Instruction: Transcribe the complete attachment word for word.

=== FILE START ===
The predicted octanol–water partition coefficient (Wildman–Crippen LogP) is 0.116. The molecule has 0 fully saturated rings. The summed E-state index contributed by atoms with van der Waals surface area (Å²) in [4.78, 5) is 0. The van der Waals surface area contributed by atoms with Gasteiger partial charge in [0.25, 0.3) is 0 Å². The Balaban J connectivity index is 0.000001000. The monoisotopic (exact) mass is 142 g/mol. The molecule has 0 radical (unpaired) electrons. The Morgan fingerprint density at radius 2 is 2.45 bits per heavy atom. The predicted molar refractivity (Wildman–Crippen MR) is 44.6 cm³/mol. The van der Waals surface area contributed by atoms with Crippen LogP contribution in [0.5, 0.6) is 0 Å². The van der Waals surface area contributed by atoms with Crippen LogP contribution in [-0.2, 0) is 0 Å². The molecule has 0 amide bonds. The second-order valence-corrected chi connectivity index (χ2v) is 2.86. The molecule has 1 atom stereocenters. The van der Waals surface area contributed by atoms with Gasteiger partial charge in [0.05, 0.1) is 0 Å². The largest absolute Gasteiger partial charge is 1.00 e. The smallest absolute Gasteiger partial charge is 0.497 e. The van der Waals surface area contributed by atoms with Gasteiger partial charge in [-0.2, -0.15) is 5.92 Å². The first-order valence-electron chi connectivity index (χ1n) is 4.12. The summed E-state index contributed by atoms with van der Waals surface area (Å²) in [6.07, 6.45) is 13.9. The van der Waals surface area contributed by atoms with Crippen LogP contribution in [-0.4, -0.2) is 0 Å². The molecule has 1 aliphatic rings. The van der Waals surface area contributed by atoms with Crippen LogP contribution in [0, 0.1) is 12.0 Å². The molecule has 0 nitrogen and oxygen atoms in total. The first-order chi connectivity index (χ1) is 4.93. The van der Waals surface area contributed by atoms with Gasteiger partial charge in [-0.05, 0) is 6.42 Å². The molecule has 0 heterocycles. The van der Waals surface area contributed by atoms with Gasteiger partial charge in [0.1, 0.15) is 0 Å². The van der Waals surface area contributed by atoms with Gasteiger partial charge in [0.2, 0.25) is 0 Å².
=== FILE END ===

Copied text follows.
The predicted octanol–water partition coefficient (Wildman–Crippen LogP) is 0.116. The molecule has 0 fully saturated rings. The summed E-state index contributed by atoms with van der Waals surface area (Å²) in [4.78, 5) is 0. The van der Waals surface area contributed by atoms with Gasteiger partial charge in [0.25, 0.3) is 0 Å². The Balaban J connectivity index is 0.000001000. The monoisotopic (exact) mass is 142 g/mol. The molecule has 0 radical (unpaired) electrons. The Morgan fingerprint density at radius 2 is 2.45 bits per heavy atom. The predicted molar refractivity (Wildman–Crippen MR) is 44.6 cm³/mol. The van der Waals surface area contributed by atoms with Crippen LogP contribution in [0.5, 0.6) is 0 Å². The van der Waals surface area contributed by atoms with Crippen LogP contribution in [-0.2, 0) is 0 Å². The molecule has 0 amide bonds. The second-order valence-corrected chi connectivity index (χ2v) is 2.86. The molecule has 1 atom stereocenters. The van der Waals surface area contributed by atoms with Gasteiger partial charge in [0.05, 0.1) is 0 Å². The largest absolute Gasteiger partial charge is 1.00 e. The smallest absolute Gasteiger partial charge is 0.497 e. The van der Waals surface area contributed by atoms with Gasteiger partial charge in [-0.2, -0.15) is 5.92 Å². The first-order valence-electron chi connectivity index (χ1n) is 4.12. The summed E-state index contributed by atoms with van der Waals surface area (Å²) in [6.07, 6.45) is 13.9. The van der Waals surface area contributed by atoms with Crippen LogP contribution in [-0.4, -0.2) is 0 Å². The molecule has 1 aliphatic rings. The van der Waals surface area contributed by atoms with Crippen LogP contribution in [0, 0.1) is 12.0 Å². The molecule has 0 nitrogen and oxygen atoms in total. The first-order chi connectivity index (χ1) is 4.93. The van der Waals surface area contributed by atoms with Gasteiger partial charge in [-0.05, 0) is 6.42 Å². The molecule has 0 heterocycles. The van der Waals surface area contributed by atoms with Gasteiger partial charge in [0.1, 0.15) is 0 Å². The van der Waals surface area contributed by atoms with Gasteiger partial charge in [0.2, 0.25) is 0 Å².